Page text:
FrontlineSMS let users send, receive and manage SMS over a mobile network.

Hi Everyone,

I'm looking for opinions and advice.

I'm a learning technologist at the University of Aberdeen in Scotland and I've been asked for some advice by some colleagues in medicine, but while I know a bit about education and technology, I know next to nothing about the infrastructure or culture of places like Malawi (and it's not just Malawi) where they wish to use the technology. :-/

Basically, as I understand it, they wish to improve local understanding of various preventable/curable diseases and the treatment for various others (such as, I assume HIV). I think there's also a desire to help with crop disease identification and the appropriate treatment for that too.

My advice to them so far has been to not be too ambitious with technology (i.e. not even basic smart phones or internet) and stick to tried and tested tech like SMS, and focus more on using innovative and imaginative (and robust) ways of using it (well designed learning). I'm keen that it should be something that is in the hands of the community that uses it and is flexible enough to be adaptable to their own needs by each community.

It sounds to me like FLSMS is the perfect tool for that. We also have a simple tool that we developed to author and deliver 'branching tree' simulations via SMS to our students that I think would integrate nicely with FLSMS. While I'm not sure that simulations are necessarily useful in this instance, it could just as easily be used for diagnostic keys (disease diagnosis) or the delivery of formative quizzes.

The big unknown for me is whether there is the mobile phone infrastructure in rural communities (reception), the access to the phones (phone features, cost and distribution) and even the access to the message credits (affordability).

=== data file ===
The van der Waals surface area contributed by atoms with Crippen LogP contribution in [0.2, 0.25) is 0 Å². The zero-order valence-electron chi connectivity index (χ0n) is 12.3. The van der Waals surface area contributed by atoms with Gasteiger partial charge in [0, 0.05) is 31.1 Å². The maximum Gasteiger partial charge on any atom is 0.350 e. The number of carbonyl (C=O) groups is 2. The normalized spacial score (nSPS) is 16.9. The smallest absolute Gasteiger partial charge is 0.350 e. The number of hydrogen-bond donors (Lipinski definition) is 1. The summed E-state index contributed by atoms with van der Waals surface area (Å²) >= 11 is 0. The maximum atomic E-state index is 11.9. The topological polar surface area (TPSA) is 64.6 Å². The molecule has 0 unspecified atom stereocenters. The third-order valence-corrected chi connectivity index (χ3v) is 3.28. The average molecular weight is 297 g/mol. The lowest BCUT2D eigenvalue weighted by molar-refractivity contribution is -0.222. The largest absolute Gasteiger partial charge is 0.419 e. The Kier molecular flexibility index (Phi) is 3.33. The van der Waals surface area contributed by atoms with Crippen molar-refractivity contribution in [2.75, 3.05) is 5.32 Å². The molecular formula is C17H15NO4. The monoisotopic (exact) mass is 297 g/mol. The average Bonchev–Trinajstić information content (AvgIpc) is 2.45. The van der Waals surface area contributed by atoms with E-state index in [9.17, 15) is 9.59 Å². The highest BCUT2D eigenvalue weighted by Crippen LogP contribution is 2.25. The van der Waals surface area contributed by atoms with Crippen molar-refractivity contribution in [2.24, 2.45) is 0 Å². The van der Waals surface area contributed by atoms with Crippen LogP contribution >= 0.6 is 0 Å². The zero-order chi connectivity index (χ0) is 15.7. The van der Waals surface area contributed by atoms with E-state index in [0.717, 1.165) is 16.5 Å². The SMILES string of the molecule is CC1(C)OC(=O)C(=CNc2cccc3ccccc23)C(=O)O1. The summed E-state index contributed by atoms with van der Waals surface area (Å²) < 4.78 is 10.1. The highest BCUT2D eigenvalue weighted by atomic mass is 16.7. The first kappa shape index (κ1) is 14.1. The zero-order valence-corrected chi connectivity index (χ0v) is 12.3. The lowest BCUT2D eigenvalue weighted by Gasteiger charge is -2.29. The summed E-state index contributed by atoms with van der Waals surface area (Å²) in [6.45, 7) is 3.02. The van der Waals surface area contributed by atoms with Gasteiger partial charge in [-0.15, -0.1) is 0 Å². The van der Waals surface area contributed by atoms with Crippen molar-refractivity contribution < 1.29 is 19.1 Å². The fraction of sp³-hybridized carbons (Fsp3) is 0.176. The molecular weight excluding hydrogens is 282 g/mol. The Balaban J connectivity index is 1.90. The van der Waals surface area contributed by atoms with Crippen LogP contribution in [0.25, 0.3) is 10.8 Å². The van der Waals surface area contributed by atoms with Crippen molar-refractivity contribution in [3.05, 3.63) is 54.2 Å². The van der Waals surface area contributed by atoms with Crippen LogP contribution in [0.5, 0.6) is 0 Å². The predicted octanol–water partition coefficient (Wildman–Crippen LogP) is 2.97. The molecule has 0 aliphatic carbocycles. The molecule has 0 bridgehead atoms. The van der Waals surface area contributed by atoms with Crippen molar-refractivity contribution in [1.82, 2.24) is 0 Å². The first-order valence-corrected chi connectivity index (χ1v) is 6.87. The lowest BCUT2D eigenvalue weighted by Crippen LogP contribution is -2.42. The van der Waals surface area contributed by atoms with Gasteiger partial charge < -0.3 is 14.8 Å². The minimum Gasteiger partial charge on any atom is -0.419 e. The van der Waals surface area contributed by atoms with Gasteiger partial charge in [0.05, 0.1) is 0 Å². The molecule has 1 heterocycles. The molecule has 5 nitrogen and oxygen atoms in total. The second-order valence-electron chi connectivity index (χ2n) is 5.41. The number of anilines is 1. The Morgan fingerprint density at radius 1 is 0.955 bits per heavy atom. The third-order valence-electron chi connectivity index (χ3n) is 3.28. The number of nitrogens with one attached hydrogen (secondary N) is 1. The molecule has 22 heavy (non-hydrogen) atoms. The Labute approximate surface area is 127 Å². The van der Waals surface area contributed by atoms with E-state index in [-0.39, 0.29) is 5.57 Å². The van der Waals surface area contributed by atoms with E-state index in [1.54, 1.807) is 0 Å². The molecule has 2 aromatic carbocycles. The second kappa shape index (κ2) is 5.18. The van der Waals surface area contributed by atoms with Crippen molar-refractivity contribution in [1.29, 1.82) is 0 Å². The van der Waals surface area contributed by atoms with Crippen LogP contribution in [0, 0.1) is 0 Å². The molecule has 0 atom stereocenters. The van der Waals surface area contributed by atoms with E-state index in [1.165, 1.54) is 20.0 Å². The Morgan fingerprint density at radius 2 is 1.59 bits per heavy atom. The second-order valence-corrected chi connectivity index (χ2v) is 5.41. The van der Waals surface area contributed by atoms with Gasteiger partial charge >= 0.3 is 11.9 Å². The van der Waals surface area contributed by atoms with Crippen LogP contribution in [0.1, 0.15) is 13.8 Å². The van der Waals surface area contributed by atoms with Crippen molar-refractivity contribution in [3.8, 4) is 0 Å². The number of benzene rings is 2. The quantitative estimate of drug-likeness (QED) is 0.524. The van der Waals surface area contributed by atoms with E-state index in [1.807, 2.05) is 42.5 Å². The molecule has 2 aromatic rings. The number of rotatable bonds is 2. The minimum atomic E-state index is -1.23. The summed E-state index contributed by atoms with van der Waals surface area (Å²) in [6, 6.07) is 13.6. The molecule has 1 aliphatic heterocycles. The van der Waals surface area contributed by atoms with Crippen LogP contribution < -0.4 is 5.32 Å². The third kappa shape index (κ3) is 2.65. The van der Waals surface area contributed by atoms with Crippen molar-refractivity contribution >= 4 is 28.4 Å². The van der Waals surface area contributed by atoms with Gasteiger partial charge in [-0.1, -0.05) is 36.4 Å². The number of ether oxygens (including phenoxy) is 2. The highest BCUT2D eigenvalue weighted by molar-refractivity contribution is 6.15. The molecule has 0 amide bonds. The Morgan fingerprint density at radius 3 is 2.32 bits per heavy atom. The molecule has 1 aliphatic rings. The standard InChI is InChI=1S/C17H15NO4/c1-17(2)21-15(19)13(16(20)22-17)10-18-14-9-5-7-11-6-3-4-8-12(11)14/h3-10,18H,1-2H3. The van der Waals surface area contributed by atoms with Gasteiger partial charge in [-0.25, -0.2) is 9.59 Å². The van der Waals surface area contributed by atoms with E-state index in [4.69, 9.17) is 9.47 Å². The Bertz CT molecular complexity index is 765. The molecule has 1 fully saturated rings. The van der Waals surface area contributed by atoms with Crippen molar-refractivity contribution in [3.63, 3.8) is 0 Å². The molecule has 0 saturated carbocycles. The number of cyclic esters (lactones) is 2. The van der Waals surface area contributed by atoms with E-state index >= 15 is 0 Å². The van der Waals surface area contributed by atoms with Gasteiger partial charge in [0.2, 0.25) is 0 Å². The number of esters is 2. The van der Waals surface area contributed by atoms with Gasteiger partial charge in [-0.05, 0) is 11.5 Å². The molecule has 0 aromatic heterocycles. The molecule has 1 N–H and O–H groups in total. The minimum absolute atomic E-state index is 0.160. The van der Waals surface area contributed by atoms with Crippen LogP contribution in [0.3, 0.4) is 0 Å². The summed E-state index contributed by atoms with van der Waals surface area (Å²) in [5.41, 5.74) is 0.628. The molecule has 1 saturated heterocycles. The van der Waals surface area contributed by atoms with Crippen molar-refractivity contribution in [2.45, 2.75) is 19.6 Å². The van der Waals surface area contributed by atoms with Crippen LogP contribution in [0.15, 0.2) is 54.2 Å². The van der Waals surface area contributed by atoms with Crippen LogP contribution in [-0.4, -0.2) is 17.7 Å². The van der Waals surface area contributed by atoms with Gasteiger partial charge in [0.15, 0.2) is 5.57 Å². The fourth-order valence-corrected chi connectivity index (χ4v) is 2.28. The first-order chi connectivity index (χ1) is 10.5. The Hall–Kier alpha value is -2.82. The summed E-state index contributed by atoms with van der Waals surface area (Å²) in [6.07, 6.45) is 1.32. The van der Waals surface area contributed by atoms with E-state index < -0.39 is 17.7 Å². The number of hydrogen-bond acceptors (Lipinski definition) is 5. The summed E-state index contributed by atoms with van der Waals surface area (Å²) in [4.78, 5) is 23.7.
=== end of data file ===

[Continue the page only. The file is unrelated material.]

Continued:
Could anyone enlighten me as to whether I'm thinking along the right lines?



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Replies to This Discussion

Hi Phil
I've just been working in the Caprivi Strip in northeast Namibia for 18 months, where I introduced FLSMS to communicate between teachers, principals, and the regional education office. I can't speak to the particular community health applications, but I can say that for my purpose, maintaining quick lines of communication between school staff in remote areas and the central office, it was very effective.
In Namibia and much of southern Africa (altho I haven't been to Malawi) mobile phones are very widespread and the coverage is surprisingly wide. The Namibian mobile carrier MTC has a 500-free-texts-a-day plan, where you only pay for the first one (about 15 US cents) and so I used Frontline with that package very successfully. It was only used for basic texting (I didn't develop the use of keywords and so forth, tho that might be more relevant for your intended use). Smart phones and internet coverage were largely unknown outside of the regional capital, but for texting it was perfect.
I hope that helps - any questions, just ask.
Hi Phil

I don't know if you've seen this report, but I thought it might be useful to see what other health care providers are doing with cell phones in Africa.


Ruth Goode
Thanks Scott, the MTC txt plan sounds great - I hope there's something similar in Malawi - I've been particularly concerned as to whether the end users would find the high volume txting that might be part of an interactive educational tool unaffordable. I gather in some countries in the world users get charged to receive SMS too, which would really put a spanner in the works!
Hi Ruth,

Sorry which report are you referring to?


Hi Phil